Since it was introduced, the Android operating system has been used primarily on low-end phones with poor performance, but Google was able to convince companies like Motorola, Samsung, and LG to make high-end phones using Android.
The technology industry seems to go through one of these battles every decade. The first, between Apple and Microsoft, was over the PC operating system. Apple lost that battle despite having produced a better product in many respects, including ease of use, stability, and aesthetics.
The second battle was over search. Google won this one even though Microsoft had an early head start with MSN Search. Microsoft had a better product than Google in many ways as well — including more accurate search results — but Google became the primary search engine anyway.
The third battle is currently taking place over smartphones. If you travel to China or India and are using an Android phone or a Chinese-made iPhone clone, you might think that the war has already been decided in favor of Android. But this is not the case in the U.S., where iPhones continue to be popular despite some objective disadvantages such as higher cost per gigabyte compared to competing devices from Samsung, LG, Motorola and others running Android. Why?
The battle for smartphone supremacy has largely boiled down to a battle between two opposing business models: Apple’s vertical integration vs. Google’s ecosystem strategy.
When you’re choosing a new smartphone, it’s easy to get drawn into the excitement of new features and the latest technology. But here’s a truth you may not have considered: The choice of smartphone platform is more important than the hardware itself.
Even though technology has advanced by leaps and bounds over the past few years, the basic process of using a smartphone remains fairly similar from one device to the next. That’s why many people choose their smartphone based on whether they prefer iOS or Android, two operating systems (OS) that are vastly different from each other in nearly every way, from looks to functionality to availability.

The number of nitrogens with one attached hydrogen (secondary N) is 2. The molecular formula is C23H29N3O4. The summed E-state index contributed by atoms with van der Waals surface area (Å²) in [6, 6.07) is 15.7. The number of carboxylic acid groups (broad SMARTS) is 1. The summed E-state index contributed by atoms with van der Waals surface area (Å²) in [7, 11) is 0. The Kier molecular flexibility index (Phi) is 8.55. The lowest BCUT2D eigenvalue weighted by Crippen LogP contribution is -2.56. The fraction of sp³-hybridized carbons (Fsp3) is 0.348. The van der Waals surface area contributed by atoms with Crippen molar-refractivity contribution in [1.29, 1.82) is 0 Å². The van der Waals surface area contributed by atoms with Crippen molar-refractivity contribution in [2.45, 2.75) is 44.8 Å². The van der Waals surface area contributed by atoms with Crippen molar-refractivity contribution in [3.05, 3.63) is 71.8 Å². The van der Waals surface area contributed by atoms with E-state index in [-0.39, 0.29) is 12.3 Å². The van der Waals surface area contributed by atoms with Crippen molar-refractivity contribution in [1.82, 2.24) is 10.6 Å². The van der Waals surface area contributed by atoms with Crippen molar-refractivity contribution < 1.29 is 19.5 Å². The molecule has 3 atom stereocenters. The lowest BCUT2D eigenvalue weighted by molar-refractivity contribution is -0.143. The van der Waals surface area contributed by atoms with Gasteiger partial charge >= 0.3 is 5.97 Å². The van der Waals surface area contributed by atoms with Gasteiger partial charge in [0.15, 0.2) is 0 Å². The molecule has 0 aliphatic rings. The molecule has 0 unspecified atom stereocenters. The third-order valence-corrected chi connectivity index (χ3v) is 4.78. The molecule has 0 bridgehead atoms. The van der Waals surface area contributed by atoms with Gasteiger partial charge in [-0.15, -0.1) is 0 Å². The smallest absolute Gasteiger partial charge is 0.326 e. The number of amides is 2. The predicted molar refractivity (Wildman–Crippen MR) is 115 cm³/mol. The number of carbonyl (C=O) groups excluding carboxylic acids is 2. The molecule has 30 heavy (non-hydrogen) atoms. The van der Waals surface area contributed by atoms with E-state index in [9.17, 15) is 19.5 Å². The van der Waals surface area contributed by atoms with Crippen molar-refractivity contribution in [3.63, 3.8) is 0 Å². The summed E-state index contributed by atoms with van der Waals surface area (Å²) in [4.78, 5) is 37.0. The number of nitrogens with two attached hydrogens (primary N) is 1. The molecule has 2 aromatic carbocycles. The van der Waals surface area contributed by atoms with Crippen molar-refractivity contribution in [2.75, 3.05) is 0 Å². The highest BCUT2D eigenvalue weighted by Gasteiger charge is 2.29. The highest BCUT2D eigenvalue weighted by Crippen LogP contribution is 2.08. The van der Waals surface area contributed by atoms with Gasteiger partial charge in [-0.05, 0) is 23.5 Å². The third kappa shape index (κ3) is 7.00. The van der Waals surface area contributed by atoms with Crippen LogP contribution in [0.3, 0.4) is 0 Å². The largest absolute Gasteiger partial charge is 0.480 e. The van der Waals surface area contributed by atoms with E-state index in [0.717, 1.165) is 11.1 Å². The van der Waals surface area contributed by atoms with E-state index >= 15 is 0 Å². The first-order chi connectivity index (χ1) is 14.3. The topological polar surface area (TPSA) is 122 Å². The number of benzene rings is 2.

While there are many variations in how these OSes work, Apple and Google maintain a consistent look and feel throughout their platforms. This means that once you’ve learned how to use an iPhone, for example, you’ll know how to use all iPhones—and because iPhones are only made by Apple, you won’t be confused by another company’s version of iOS with different features or menus. Other smartphones that run Android don’t have this consistency because Android is open-source software, meaning anyone can modify it. An LG phone running Android will work differently than a Samsung phone running Android. It may even work differently than another LG phone running Android!
But there are three ways a company can create value:
It can make things that are better and/or cheaper than before. This is the primary source of disruption.
It can find new uses for existing technology, as when Bullfrog created Theme Hospital, a game in which you play the manager of a hospital, after seeing SimCity, a game in which you play the manager of a city.
It can get other people to use their stuff. If your goal is to make money, getting other people to use your stuff is usually the way to do it. For example, if you have invented a new type of lawnmower that gives much better results than existing ones, you will have far more impact by getting others to make lawnmowers using your design than by making lawnmowers yourself. The best way to get other people to use your stuff is to give it away for free. The second best way is to open-source it. (If you really want it used, don’t patent it.)